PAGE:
recognize that on one level, the presence of the Orioles confers
"major league" status on Baltimore. From this
perspective a baseball club is a community asset, like a zoo or
library, which even those who don't go to ballgames can
To win their support, ballpark backers need to convince them that
the team will move unless a new stadium is built.
That's why in city after city, the new-stadium dance has
begun with the owner of the local club solemnly announcing that
the team simply cannot survive without a new park. It's also
why MLB keeps the number of franchises slightly below the number
of interested cities: no one will listen to the owner's
laments unless he can credibly threaten that if his hometown
won't meet his demands, Washington or Charlotte will.
The Orioles could make such a threat. Can the Red Sox?
SIDEBAR: The Economists' Take on Stadium Finance
Team owners and others promoting new stadia often commission
studies which purport to show how much the entire community will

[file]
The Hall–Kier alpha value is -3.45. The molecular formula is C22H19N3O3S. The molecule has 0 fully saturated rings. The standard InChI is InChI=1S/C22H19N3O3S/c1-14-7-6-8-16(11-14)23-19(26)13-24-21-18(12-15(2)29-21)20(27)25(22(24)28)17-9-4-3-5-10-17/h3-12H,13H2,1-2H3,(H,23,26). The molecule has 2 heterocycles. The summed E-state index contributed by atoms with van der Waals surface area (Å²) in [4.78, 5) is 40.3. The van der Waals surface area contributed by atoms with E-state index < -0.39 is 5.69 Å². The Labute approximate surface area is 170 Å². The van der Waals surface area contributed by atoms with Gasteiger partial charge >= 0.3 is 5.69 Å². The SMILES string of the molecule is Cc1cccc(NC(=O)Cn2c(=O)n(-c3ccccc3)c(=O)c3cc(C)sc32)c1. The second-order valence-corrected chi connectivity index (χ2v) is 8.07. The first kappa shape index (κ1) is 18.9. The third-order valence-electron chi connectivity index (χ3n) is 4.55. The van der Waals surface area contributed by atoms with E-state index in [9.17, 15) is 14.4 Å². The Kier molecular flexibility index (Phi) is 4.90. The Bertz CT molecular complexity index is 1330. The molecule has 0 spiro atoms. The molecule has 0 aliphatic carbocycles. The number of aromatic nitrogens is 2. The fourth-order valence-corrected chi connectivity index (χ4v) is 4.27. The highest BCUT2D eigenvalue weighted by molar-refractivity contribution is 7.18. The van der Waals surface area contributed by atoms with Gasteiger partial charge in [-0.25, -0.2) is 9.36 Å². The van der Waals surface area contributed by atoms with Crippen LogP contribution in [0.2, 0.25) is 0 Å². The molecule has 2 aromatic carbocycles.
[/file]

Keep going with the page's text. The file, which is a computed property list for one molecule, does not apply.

benefit from a new ballpark. Independent economists are rarely
If you want to learn how to analyze the claims of stadium
proponents, these books are invaluable:
Mark S. Rosentraub,
Major League Losers: The Real Cost of Sports and Who's Paying
for It (Basic Books, revised paperback ed. 1999, ISBN
Roger G. Noll and Andrew Zimbalist, eds.,
Sports, Jobs, and Taxes: The Economic Impact of Sports Teams and
Stadiums (Brookings Institution Press, 1997, ISBN
Copyright © 2000 Doug Pappas. All rights
Originally published in the May 2000 issue of Boston
Go on to the next installment of this
Back to Doug's Boston Baseball
to Doug's Business of Baseball menu
roadsidephotos.sabr.org main menu